Retirement, Financial Planning

An Unintended Consequence Of The Contribution Match

9/7/18 8:00 AM

iStock-626627280.jpgThere are many reasons why Americans participate in 401(k) plans, e.g. automatic enrollment and tax flexibility, but perhaps the biggest savings incentive is the employer match. Indeed, a growing number of businesses will match their workers’ retirement plan contributions up to a predefined ceiling. This “free money” can provide a significant boost to what workers are able to set aside for retirement each year. However, too many participants that utilize the match do not have a large enough paycheck deferral to take full advantage of it. An earlier report from Fidelity Investments, for instance, found that roughly one in five workers are not contributing enough to their 401(k) plan to receive 100 percent of the match offered by their employer. Many of these participants were encouragingly only 1 or 2 percentage points away from receiving the full match, but over time such behavior can still result in thousands of dollars in forgone matching contributions.

Another problem arises when participants contribute enough to take full advantage of the match but little if anything more. Indeed, a common 401(k) match is “100 percent of the first 6 percent,” and many workers will respond to this by setting their deferral rate to that 6 percent level even though financial experts typically recommend setting aside at least 10 percent of income each year in order to achieve a comfortable retirement. A recent multi-part study by J.P. Morgan suggests that a misunderstanding of what the matching percentage means can explain why many workers are not saving enough. Specifically, 30 percent of surveyed 401(k) participants said that they believe the percentage of salary being matched is what their employer recommends as a target contribution rate. Nearly a fifth of respondents even misinterpreted the salary match percentage to be exactly what their employer “thinks they should be saving,” and 21 percent admitted that they currently set their contribution rate to what their employer will match. Fortunately, participants seem willing to make adjustments to their deferral rate if informed by their employer that the match program is potentially having an undesirable impact on their savings.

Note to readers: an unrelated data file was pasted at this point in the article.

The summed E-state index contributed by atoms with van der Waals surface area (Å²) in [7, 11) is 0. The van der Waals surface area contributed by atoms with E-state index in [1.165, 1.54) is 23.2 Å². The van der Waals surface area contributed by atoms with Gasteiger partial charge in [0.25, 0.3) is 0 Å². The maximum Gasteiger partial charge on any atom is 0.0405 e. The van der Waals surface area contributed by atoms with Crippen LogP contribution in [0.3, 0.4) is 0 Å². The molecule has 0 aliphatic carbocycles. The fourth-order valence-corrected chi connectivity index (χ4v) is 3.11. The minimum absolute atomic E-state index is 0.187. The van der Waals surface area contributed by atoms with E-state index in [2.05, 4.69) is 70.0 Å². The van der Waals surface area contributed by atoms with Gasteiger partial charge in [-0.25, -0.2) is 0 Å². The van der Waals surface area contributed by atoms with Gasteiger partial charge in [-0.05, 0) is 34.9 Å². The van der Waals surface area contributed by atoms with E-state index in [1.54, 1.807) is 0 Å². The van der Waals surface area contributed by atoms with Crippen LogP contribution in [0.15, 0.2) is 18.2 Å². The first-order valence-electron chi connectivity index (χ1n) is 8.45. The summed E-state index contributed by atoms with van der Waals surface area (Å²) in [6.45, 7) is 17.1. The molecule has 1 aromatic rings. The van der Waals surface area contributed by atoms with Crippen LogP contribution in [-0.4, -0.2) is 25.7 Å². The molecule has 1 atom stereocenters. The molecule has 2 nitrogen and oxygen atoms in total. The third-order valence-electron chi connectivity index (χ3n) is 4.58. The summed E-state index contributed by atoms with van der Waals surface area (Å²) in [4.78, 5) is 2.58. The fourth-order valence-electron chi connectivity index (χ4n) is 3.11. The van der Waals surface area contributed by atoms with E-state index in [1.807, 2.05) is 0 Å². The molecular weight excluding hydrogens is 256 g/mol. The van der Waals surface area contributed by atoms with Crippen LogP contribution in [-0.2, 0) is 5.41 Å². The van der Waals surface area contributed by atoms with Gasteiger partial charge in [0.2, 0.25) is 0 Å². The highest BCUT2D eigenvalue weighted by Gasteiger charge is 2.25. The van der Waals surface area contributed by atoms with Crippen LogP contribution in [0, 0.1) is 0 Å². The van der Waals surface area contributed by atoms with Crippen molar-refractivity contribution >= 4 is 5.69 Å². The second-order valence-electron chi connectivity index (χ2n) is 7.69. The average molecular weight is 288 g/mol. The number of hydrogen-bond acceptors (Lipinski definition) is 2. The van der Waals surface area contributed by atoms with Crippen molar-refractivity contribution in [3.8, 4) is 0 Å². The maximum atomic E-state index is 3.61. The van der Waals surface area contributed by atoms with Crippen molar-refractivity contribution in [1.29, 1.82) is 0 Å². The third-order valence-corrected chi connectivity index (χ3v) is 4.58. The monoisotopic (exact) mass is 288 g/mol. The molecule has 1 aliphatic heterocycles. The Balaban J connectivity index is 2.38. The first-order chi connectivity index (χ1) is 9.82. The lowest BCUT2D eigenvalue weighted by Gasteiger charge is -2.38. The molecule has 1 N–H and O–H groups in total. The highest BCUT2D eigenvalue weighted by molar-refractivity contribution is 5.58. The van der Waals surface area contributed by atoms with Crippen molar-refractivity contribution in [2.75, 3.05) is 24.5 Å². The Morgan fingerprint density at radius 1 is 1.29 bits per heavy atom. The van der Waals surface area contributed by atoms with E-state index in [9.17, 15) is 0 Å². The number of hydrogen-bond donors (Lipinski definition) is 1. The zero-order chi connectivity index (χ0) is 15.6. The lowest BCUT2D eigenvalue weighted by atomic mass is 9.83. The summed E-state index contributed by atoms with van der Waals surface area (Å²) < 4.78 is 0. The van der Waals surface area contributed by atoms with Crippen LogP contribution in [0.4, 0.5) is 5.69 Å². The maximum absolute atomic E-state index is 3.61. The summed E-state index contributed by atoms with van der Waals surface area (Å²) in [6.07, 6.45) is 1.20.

For example, 20 percent of surveyed workers said that employers should send a targeted communication to any participants not saving enough for retirement, and 27 percent supported firm-wide notices from employers about why higher contribution rates are needed. Interestingly, a 40 percent plurality of surveyed participants supported “stretching the match.” In such a scenario, assume that an employer currently matches contributions dollar-for-dollar up to the first 6 percent of an employee’s salary. Stretching the match would mean the formula is altered so that 50 cents on the dollar saved is now matched up to 12 percent of salary. As a result, employees in this example could still get a match totaling 6 percent of their salary, but they would instead have to defer 12 percent of their paycheck to get it. This simple trick allows employers, at no additional cost, to nudge workers into setting aside a more substantial amount of money each year that will better prepare them for retirement.

 


 

Sources: J.P. Morgan

Post author: Charles Couch